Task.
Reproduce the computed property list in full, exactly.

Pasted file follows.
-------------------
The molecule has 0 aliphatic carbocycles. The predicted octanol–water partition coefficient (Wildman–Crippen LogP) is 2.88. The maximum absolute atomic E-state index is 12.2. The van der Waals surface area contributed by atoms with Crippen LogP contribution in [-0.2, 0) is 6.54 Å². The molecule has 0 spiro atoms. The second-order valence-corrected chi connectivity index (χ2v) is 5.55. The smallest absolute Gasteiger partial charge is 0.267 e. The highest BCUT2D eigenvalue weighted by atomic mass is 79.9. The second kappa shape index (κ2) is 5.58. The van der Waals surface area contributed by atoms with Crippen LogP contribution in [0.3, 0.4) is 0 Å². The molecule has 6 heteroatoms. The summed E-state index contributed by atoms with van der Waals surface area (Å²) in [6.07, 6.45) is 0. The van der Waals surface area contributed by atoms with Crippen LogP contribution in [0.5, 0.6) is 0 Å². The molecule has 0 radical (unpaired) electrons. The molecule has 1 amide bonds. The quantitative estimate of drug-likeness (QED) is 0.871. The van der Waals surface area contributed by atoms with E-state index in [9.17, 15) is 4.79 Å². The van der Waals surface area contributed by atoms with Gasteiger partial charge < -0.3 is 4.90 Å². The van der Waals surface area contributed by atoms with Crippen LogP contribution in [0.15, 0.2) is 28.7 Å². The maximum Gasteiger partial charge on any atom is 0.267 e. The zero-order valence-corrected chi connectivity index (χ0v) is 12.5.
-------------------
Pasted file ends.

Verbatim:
The molecule has 0 aliphatic carbocycles. The predicted octanol–water partition coefficient (Wildman–Crippen LogP) is 2.88. The maximum absolute atomic E-state index is 12.2. The van der Waals surface area contributed by atoms with Crippen LogP contribution in [-0.2, 0) is 6.54 Å². The molecule has 0 spiro atoms. The second-order valence-corrected chi connectivity index (χ2v) is 5.55. The smallest absolute Gasteiger partial charge is 0.267 e. The highest BCUT2D eigenvalue weighted by atomic mass is 79.9. The second kappa shape index (κ2) is 5.58. The van der Waals surface area contributed by atoms with Crippen LogP contribution in [0.3, 0.4) is 0 Å². The molecule has 6 heteroatoms. The summed E-state index contributed by atoms with van der Waals surface area (Å²) in [6.07, 6.45) is 0. The van der Waals surface area contributed by atoms with Crippen LogP contribution in [0.5, 0.6) is 0 Å². The molecule has 0 radical (unpaired) electrons. The molecule has 1 amide bonds. The quantitative estimate of drug-likeness (QED) is 0.871. The van der Waals surface area contributed by atoms with E-state index in [9.17, 15) is 4.79 Å². The van der Waals surface area contributed by atoms with Gasteiger partial charge < -0.3 is 4.90 Å². The van der Waals surface area contributed by atoms with Crippen LogP contribution in [0.15, 0.2) is 28.7 Å². The maximum Gasteiger partial charge on any atom is 0.267 e. The zero-order valence-corrected chi connectivity index (χ0v) is 12.5.